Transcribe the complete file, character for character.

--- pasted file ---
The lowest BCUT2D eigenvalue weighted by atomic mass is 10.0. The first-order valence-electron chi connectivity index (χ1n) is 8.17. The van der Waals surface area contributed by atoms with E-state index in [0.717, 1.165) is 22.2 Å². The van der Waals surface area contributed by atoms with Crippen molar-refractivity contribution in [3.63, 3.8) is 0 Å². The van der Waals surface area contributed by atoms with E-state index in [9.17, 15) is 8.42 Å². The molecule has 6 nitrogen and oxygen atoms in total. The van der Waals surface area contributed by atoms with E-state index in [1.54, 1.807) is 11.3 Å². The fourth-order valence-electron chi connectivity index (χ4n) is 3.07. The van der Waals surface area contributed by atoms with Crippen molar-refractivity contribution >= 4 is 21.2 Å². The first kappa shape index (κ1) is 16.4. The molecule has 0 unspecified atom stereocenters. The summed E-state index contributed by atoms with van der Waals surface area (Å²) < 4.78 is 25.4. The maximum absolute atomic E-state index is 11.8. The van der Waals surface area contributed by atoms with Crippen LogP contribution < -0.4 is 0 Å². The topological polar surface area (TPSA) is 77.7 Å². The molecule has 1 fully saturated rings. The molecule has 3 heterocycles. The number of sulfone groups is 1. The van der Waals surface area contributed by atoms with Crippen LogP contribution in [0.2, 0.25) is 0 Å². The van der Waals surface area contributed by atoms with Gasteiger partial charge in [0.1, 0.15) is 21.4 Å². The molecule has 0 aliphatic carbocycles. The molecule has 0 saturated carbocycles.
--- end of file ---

The lowest BCUT2D eigenvalue weighted by atomic mass is 10.0. The first-order valence-electron chi connectivity index (χ1n) is 8.17. The van der Waals surface area contributed by atoms with E-state index in [0.717, 1.165) is 22.2 Å². The van der Waals surface area contributed by atoms with Crippen molar-refractivity contribution in [3.63, 3.8) is 0 Å². The van der Waals surface area contributed by atoms with E-state index in [9.17, 15) is 8.42 Å². The molecule has 6 nitrogen and oxygen atoms in total. The van der Waals surface area contributed by atoms with E-state index in [1.54, 1.807) is 11.3 Å². The fourth-order valence-electron chi connectivity index (χ4n) is 3.07. The van der Waals surface area contributed by atoms with Crippen molar-refractivity contribution >= 4 is 21.2 Å². The first kappa shape index (κ1) is 16.4. The molecule has 0 unspecified atom stereocenters. The summed E-state index contributed by atoms with van der Waals surface area (Å²) < 4.78 is 25.4. The maximum absolute atomic E-state index is 11.8. The van der Waals surface area contributed by atoms with Crippen LogP contribution < -0.4 is 0 Å². The topological polar surface area (TPSA) is 77.7 Å². The molecule has 1 fully saturated rings. The molecule has 3 heterocycles. The number of sulfone groups is 1. The van der Waals surface area contributed by atoms with Crippen LogP contribution in [0.2, 0.25) is 0 Å². The van der Waals surface area contributed by atoms with Gasteiger partial charge in [0.1, 0.15) is 21.4 Å². The molecule has 0 aliphatic carbocycles. The molecule has 0 saturated carbocycles.